When the month of May begins, Mental Health Awareness Month also begins. Anxiety, depression, bipolar mood disorder, eating disorders and more affect millions of people in the United States each year. Only about half of those affected seek some form of treatment.
I interact with many different people who struggle with depression and other forms of mental health struggles. It’s hard to see loved ones struggling with a disease they can’t control, especially when all you want is for them to know how much you love and care for them.
While I haven’t really been public about it, I’ve been dealing with mild forms of depression, eating disorders, and anxiety for a long time. Recently, my eating disorders caused a crisis that I wasn’t necessarily looking for. Even though I don’t talk about it often, that doesn’t mean it isn’t there.
I am fortunate to say that I am much better now than in the past. Contrary to some opinions, having a “quick fix” is certainly not a problem.
Conditions like these don’t just “go away”. There is no age limit. Everything can go smoothly in life, but that doesn’t mean that these problems just disappear.
Struggles with mental health cannot simply be “swept under the rug” as many people seem to believe. They are real, they are there and they are important.
Don’t lessen another’s fear because you can’t see what they’re going through. The mind can be a beautiful place, but it can also be torture for many. You have no idea what anyone else is really thinking, so don’t think it’s acceptable to humiliate them for what they have to say.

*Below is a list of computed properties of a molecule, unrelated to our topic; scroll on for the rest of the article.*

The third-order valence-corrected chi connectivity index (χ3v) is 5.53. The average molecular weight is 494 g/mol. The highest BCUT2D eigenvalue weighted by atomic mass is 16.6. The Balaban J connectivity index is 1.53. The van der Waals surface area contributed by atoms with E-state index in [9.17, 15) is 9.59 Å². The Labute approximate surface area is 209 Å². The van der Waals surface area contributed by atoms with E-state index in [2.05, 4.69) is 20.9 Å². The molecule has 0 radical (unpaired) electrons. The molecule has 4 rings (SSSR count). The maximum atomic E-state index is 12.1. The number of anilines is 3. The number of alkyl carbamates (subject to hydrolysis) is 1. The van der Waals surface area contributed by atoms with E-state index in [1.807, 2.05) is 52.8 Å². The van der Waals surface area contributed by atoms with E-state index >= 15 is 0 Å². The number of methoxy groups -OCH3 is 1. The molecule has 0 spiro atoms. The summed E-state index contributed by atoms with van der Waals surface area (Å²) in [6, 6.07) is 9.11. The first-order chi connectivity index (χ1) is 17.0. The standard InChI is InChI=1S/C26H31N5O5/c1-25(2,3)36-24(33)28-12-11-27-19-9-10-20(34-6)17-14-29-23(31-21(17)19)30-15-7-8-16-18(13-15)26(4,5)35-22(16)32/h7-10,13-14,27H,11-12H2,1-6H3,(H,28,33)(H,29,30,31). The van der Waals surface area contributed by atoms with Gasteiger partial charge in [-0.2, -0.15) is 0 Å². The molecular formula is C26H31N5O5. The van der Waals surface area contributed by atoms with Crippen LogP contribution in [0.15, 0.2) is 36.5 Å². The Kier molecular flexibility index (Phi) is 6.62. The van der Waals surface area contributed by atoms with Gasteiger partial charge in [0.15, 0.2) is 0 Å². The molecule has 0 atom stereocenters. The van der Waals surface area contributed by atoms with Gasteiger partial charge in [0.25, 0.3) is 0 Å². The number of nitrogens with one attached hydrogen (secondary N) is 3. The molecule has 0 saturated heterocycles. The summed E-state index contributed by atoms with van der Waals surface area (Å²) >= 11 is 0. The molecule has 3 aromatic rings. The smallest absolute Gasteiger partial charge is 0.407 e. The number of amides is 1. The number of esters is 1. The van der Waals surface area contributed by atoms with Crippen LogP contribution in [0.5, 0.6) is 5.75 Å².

Never call a victim of depression weak, for they are among the strongest people in the world. Every smile they make is a moment when they choose to let light into their lives. Every day they wake up is another day they choose to live.
Internal struggles are often much more difficult to deal with than external ones. Whether they are open with you about their pain or not, let the people you care about know that you are always there for them. Assure them they have a shoulder to cry on, even on their toughest days.
Sometimes all we can do is listen. Besides just offering a helping hand, also reach out with your heart. Listen to what they have to say. Listen to why they feel the way they feel. As much as you’d love to do for them, listening to what they have to say is one of the most important first steps.
Make yourself aware of mental health not only in May, but every day of the year. If you or someone close to you has mental health issues, remember, “Hard days don’t last — difficult people do.”